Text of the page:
Top Five MLB Jersey Numbers
When a Major League Baseball player chooses his jersey number, it is likely because the number has a special meaning. But have you ever wondered which numbers are deemed to be more successful?
Here are the top five jersey numbers that have found success in the Major Leagues:
Number 5: While Joe DiMaggio wore number nine for the first half of his rookie season, the New York Yankees’ Hall of Famer became the first player to truly make the number successful, hitting over 340 homeruns with the number five written across his back. Other players that have found success with the number include George Brett, Albert Pujols, Jeff Bagwell, Nomar Garciaparra, Carlos Gonzalez, Ian Kinsler and David Wright.
Number 10: Andre Dawson’s number 10 was retired by the Expos after he set team franchise records for career games, runs scored, hits, doubles, triples, home runs, runs batted in and steals. Other notable players include: Chipper Jones, Rusty Staub, Adam Jones, Miguel Tejada, Michael Young, Adam Jones and Justin Upton.
Number 21: While Roberto Clemente chose the number 21 because it pertained to the number of letters in his full name (Roberto Clemente Walker), the right fielder found tremendous success, maintaining a .317 batting average over 18 years while sporting that number. While it has since been retired by the Pittsburgh Pirates, it has also been worn by Sammy Sosa, Roger Clemens and Nick Markakis.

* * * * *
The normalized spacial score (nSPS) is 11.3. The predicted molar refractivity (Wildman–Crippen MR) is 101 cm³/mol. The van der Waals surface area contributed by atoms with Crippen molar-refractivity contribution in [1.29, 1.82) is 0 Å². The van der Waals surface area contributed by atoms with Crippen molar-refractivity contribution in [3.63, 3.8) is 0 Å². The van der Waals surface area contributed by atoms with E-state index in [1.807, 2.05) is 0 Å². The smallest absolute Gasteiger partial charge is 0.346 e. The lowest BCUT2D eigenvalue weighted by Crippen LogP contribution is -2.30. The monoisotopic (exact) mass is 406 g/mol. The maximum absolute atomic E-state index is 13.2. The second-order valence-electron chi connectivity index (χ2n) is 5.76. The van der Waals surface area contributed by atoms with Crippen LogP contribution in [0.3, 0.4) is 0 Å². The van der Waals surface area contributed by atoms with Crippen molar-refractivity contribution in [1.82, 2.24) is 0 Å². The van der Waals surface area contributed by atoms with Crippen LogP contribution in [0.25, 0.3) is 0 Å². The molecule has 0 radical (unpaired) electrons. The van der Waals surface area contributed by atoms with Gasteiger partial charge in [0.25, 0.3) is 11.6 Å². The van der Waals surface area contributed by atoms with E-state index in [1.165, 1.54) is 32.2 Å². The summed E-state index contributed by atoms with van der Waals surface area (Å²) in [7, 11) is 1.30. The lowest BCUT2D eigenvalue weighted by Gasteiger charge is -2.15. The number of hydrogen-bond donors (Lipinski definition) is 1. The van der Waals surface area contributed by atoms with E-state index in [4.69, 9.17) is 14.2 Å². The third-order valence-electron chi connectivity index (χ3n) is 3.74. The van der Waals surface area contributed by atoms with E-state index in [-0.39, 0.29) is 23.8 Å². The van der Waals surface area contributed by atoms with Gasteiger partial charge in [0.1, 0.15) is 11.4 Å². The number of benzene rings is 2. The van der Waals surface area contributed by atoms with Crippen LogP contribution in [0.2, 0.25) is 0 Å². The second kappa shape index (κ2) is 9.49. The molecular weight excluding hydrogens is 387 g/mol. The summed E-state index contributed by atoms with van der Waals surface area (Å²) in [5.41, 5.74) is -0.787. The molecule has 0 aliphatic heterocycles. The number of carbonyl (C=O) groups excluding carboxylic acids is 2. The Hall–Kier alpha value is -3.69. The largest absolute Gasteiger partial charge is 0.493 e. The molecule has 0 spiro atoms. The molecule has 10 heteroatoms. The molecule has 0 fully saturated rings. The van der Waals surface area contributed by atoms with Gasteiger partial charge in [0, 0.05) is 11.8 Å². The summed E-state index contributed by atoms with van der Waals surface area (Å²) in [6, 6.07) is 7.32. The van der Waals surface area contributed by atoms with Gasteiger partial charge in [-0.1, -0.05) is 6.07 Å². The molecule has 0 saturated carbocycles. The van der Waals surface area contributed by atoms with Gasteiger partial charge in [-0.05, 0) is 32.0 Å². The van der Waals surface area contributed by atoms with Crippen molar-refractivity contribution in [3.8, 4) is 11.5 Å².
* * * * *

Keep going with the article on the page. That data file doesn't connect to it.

Number 24: It’s hard to pick a player who has worn the number 24 the best as Willie Mays, Ken Griffey Jr., Ricky Henderson, Robinson Cano and Miguel Cabrera have all sported this number. With thousands of home runs hit between these six players, it’s been wondered if the number 24 gives players extra power.
Number 42: Due to Jackie Robinson, the number 42 has become synonymous with baseball greatness. It is the only number that has been retired by every MLB team. While all players sport this number on April 15th, Mariano Rivera is the last remaining player to wear this number.
Do you think a number should be added to this list? Which number would you wear when you receive your Big League call-up? Comment in the section bellow.